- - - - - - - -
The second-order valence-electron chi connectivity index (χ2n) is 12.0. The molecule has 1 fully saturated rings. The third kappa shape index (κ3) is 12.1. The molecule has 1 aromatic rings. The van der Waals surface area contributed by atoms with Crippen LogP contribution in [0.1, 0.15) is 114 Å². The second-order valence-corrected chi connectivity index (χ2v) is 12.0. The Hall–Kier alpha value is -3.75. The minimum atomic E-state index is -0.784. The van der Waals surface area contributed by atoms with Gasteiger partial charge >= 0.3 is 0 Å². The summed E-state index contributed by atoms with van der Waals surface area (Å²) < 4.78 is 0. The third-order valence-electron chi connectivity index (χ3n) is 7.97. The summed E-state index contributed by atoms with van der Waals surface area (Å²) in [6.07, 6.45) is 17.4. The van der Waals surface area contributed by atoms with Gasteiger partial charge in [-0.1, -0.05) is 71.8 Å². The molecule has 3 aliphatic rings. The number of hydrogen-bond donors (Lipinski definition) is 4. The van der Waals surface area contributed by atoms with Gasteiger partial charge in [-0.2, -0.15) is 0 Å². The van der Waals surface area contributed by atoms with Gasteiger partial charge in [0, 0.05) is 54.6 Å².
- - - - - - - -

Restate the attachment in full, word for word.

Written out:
The second-order valence-electron chi connectivity index (χ2n) is 12.0. The molecule has 1 fully saturated rings. The third kappa shape index (κ3) is 12.1. The molecule has 1 aromatic rings. The van der Waals surface area contributed by atoms with Crippen LogP contribution in [0.1, 0.15) is 114 Å². The second-order valence-corrected chi connectivity index (χ2v) is 12.0. The Hall–Kier alpha value is -3.75. The minimum atomic E-state index is -0.784. The van der Waals surface area contributed by atoms with Gasteiger partial charge >= 0.3 is 0 Å². The summed E-state index contributed by atoms with van der Waals surface area (Å²) < 4.78 is 0. The third-order valence-electron chi connectivity index (χ3n) is 7.97. The summed E-state index contributed by atoms with van der Waals surface area (Å²) in [6.07, 6.45) is 17.4. The van der Waals surface area contributed by atoms with Gasteiger partial charge in [-0.1, -0.05) is 71.8 Å². The molecule has 3 aliphatic rings. The number of hydrogen-bond donors (Lipinski definition) is 4. The van der Waals surface area contributed by atoms with Gasteiger partial charge in [-0.2, -0.15) is 0 Å². The van der Waals surface area contributed by atoms with Gasteiger partial charge in [0, 0.05) is 54.6 Å².